New plan launched to tackle Britain's high rate of hospital infectionBMJ 2003; 327 doi: https://doi.org/10.1136/bmj.327.7428.1366-c (Published 11 December 2003) Cite this as: BMJ 2003;327:1366
The British government has announced new plans to tackle the problem of hospital acquired infections, which affect about 100 000 Britons each year and generate costs of £1bn ($1.7bn; €1.4bn).
The new plans, proposed by chief medical officer, Professor Liam Donaldson, include appointing a director of infection control with the power to enforce infection control measures at every NHS trust.
The plans also promise a new drive to ensure that staff wash their hands frequently. The Commission for Health Audit and Inspection will also be asked to make infection control a key priority when assessing hospital performance.
Announcing the new plans, the health secretary, John Reid, acknowledged that tackling nosocomial infections was not going to be easy. “While healthcare associated infections will never be entirely preventable, there is more that can be done,” he said in a statement.
Professor Donaldson said the new plans would put reducing “superbug” infections at the centre of the government's drive for quality. “We share this problem with other countries, but we are determined to be up with the best in tackling it,” he said.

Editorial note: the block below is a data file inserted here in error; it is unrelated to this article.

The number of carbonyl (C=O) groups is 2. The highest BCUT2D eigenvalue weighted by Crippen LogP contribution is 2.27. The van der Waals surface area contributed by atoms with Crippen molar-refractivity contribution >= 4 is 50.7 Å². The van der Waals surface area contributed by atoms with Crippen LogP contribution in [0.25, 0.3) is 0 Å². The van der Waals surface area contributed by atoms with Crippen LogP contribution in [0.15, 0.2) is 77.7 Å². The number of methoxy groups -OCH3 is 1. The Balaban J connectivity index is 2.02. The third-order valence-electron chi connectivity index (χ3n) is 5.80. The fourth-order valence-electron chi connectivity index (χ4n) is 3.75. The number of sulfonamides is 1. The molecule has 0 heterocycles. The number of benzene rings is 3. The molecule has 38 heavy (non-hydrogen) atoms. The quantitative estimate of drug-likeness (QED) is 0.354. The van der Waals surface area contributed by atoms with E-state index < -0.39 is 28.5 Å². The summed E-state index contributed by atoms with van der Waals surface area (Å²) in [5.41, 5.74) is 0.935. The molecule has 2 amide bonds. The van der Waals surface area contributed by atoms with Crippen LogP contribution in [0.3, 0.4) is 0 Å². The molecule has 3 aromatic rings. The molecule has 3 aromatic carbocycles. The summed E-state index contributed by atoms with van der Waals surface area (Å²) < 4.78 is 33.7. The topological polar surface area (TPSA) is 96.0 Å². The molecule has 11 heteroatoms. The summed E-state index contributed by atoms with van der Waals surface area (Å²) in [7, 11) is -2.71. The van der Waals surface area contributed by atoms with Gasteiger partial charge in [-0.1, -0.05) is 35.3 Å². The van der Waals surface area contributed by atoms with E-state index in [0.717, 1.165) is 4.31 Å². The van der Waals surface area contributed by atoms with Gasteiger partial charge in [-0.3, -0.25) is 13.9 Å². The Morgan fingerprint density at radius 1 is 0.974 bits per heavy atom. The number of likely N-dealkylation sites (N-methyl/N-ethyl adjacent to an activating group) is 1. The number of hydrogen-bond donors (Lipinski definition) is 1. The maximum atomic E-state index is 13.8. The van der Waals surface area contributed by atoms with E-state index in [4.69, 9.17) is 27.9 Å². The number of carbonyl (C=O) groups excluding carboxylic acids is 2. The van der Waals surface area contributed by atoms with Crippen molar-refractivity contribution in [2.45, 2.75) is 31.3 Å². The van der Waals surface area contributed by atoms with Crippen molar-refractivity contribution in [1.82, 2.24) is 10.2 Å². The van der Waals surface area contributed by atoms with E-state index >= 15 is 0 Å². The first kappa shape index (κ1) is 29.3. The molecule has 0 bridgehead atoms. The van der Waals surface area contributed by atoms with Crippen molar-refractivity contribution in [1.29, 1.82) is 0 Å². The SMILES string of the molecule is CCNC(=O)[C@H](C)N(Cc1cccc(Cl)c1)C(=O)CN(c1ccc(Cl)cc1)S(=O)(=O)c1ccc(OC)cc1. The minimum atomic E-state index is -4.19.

Recently, Britain has struggled with one of the highest rates of methicillin resistant Staphylococcus aureus (MRSA) infection in northern Europe. Data from the first two years of a new surveillance programme show that the number of MRSA bacteraemias in England rose from 7281 in 2001 to 7384 in 2002.
“What's useful about MRSA is that it's a surrogate marker of cross infection [in hospitals],” said Dr Barry Cookson, an expert in the field with the Health Protection Agency.
Although Britain has similar rates of hospital acquired infections as its European neighbours, it has far more MRSA infection. The reasons are complex, he said, and include the fact that strains prevalent in the United Kingdom spread more easily.
“The problem in this country is that we've got so many patients who are colonised with MRSA that on a daily basis we can have many introductions to MRSA into the hospital so the hospital is constantly challenged,” he told the BMJ.
But Britain's major difficulty continues to be its overstretched health system. “What is different between the UK and many countries in northern Europe is that we have got extremely high bed occupancies,” Dr Cookson added.
Added to that are endless problems recruiting enough nurses and other critical staff, leaving hospitals reliant on agency staff, who do not necessarily know infection control policies. “Then you've got a potential disaster.”
Dr Cookson said that there was no quick fix. “Really the government's between a rock and a hard place, and I think they need rescuing. It needs a national debate with patient advocates to ask what we are going to do about this.”
More details of the plans can be accessed at www.doh.gov.uk/cmo/hai/winningways.pdf